I’ve never heard of the Subsidence District. When was it created and what does it do?
The Fort Bend Subsidence District (District) is a special purpose district created by the Texas Legislature in 1989. The District was created to provide for the regulation of groundwater withdrawal throughout Fort Bend County for the purpose of preventing land subsidence, which leads to increased flooding. The District’s enabling legislation is found in Chapter 8834 of the Special Districts Code.
What is land subsidence and why is it something that must be prevented?
Subsidence is the permanent and irreversible lowering of the elevation of the land surface in relation to mean sea level. Subsidence in this area is caused by the compaction of subsurface clay layers due to the loss of support pressure resulting from water level declines. Prior to the District’s creation, prolonged and increased pumping of groundwater for municipal, industrial, and irrigation supplies in Harris and Galveston counties had caused the water level of the aquifer system beneath the area to decline over a broad region, which resulted in one of the largest subsidence bowls in the United States. Approximately 4,700 square miles of land subsided more than 0.5 feet from 1943 to 1973, with the maximum subsidence in the area approximated at 10 feet. More than 31 square miles of low lying coastal land was permanently inundated, and the potential for tidal flooding, particularly from storm surges, increased in the coastal region because of loss of elevation.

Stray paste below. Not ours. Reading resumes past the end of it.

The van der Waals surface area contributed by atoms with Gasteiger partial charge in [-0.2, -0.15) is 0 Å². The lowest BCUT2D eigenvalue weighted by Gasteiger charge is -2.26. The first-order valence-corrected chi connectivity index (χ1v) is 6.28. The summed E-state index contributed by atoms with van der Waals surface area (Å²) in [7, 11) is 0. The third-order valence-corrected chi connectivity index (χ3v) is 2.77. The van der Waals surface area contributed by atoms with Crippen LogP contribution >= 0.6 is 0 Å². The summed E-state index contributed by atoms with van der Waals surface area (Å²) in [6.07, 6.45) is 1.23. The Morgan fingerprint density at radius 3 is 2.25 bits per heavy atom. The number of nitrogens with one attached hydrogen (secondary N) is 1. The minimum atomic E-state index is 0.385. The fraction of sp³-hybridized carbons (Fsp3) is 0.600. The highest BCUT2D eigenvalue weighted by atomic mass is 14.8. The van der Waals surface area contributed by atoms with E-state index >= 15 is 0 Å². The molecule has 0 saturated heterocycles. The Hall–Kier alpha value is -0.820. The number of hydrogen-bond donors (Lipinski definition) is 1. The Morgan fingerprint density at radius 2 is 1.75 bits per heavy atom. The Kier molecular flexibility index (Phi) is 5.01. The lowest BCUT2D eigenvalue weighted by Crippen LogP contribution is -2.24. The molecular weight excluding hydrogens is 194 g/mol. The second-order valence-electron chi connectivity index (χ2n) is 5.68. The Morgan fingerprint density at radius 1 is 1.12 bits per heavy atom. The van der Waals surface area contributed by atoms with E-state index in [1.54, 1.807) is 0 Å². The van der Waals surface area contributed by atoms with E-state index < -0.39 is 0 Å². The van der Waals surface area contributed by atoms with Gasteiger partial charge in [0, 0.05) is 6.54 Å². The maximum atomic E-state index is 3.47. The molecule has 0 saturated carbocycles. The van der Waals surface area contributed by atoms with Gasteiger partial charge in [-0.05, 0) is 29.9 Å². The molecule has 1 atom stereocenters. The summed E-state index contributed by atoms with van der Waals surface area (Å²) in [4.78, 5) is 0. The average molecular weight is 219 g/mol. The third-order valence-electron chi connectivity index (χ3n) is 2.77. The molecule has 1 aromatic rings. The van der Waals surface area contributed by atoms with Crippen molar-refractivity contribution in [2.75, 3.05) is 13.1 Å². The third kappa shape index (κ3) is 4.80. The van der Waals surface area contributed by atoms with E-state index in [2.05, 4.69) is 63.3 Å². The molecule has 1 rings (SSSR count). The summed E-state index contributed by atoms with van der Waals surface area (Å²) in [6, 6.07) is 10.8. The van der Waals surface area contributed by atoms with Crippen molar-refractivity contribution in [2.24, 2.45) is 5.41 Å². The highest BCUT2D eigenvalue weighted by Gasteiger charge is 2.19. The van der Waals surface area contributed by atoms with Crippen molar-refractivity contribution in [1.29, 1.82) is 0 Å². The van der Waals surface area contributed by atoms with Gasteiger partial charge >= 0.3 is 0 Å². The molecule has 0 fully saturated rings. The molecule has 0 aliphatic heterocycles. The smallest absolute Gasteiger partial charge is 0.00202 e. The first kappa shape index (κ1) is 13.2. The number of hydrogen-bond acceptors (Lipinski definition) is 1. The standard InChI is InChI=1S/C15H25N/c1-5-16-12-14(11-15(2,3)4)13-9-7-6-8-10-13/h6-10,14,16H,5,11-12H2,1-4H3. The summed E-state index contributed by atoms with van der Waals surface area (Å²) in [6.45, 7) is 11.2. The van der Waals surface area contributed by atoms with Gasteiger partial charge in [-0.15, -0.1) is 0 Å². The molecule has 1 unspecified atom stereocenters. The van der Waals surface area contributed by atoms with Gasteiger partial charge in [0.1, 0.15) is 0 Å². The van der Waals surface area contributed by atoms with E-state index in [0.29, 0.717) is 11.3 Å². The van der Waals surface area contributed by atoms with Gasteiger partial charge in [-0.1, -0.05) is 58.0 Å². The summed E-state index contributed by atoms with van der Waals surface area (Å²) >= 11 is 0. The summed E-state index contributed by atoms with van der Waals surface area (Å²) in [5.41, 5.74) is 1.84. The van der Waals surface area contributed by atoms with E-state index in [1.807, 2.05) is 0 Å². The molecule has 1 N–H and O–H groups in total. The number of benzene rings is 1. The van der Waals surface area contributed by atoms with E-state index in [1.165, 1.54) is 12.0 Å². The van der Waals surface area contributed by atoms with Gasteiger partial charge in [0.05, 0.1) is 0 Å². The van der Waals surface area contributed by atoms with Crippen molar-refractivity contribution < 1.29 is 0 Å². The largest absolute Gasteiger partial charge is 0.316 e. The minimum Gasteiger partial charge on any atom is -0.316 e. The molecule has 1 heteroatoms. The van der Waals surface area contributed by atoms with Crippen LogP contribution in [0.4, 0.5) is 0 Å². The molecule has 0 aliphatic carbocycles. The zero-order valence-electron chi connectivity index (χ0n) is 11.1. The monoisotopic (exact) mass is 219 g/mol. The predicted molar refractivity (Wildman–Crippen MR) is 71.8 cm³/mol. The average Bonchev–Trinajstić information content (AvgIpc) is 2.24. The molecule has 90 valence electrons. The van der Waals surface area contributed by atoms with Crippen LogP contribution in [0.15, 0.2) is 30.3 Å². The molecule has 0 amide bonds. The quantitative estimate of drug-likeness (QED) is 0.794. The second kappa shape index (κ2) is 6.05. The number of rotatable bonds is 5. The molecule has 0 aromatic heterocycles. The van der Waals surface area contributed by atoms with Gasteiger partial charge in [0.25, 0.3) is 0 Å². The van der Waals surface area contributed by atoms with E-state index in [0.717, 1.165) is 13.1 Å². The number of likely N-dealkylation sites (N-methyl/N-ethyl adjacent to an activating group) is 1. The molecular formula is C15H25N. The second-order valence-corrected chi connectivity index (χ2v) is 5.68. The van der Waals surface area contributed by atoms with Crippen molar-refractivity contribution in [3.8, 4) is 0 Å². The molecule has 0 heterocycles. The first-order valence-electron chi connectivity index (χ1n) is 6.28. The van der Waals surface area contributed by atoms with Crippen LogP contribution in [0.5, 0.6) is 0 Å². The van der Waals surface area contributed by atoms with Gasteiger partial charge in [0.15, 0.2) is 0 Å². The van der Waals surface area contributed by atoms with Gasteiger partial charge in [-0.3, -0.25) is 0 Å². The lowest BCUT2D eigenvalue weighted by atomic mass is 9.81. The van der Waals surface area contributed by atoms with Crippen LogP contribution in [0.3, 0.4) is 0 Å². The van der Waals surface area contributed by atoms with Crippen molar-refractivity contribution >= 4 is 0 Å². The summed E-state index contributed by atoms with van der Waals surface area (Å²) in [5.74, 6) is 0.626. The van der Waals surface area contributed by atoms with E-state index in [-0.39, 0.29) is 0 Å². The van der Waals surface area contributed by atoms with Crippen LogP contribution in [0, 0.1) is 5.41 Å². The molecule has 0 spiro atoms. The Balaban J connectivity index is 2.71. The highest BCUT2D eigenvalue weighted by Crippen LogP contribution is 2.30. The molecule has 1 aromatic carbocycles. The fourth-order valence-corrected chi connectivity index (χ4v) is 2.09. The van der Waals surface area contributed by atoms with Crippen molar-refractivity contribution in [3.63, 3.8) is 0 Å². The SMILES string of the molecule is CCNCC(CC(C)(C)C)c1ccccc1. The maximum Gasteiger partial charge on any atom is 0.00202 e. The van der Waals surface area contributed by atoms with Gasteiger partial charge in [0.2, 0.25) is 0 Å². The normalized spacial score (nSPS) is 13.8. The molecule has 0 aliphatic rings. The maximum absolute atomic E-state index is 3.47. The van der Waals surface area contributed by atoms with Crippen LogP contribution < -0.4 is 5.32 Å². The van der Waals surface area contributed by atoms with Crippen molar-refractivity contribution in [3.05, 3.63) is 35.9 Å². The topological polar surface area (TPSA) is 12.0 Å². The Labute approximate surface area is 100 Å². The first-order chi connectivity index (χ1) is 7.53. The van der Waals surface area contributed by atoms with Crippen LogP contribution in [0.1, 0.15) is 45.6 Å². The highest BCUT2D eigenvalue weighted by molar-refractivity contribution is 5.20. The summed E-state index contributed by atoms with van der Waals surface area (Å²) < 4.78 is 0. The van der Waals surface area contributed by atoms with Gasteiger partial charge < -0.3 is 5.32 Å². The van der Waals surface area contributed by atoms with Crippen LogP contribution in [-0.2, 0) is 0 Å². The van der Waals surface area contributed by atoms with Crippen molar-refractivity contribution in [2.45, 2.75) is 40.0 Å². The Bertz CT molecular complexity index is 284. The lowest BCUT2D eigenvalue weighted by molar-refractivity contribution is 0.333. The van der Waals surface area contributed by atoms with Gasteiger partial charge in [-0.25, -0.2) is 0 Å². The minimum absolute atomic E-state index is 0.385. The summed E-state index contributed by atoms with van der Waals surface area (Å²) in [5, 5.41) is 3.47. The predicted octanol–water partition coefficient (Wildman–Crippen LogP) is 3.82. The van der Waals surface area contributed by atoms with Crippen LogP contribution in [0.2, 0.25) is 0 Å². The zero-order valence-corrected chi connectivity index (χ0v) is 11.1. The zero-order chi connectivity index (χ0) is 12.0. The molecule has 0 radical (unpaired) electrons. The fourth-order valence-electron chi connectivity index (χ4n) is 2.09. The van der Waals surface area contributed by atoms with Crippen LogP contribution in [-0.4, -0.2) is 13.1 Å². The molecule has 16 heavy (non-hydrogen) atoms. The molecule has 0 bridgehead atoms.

I don’t live near the coast. Why should I be concerned with subsidence-related flooding?
Subsidence can also lead to increased inland flooding along streams and waterways due to changes in stream gradient and also due to “ponding” caused by localized subsidence in the vicinity of major water production areas. Inland flooding has become a greater concern over the years because the center of maximum groundwater pumping in the District has shifted from the Ship Channel to West and Northwest Houston and Harris County.
Although the District was created for the specific purpose of preventing subsidence, the lowering of water levels in the aquifers beneath the District also results in a number of other problems. Declining water levels can activate or accelerate the movement of geologic faults, which results in significant damage to buildings and other structures. Lower water levels also require deeper wells and increased pumping costs, and in some cases, water levels have fallen below the depths of existing wells requiring the drilling of replacement wells. Another type of problem related to water level declines involves the issue of groundwater quality and can include such problems as saltwater intrusion, radon contamination, and contaminant transport.
How does the Subsidence District accomplish its task of preventing subsidence?
The primary means by which the District accomplishes its statutory purpose of preventing subsidence is by regulating the amount of groundwater that may be withdrawn from aquifers, which means converting some portion of the groundwater demand within the District over to surface water supplies.
The goal is not to prevent all use of groundwater, but instead to use it wisely in a manner that doesn’t cause subsidence or deplete the aquifer, threatening future water supplies. The document
that outlines this regulatory program is the District’s Regulatory Plan, which works in conjunction with the District’s well permitting program.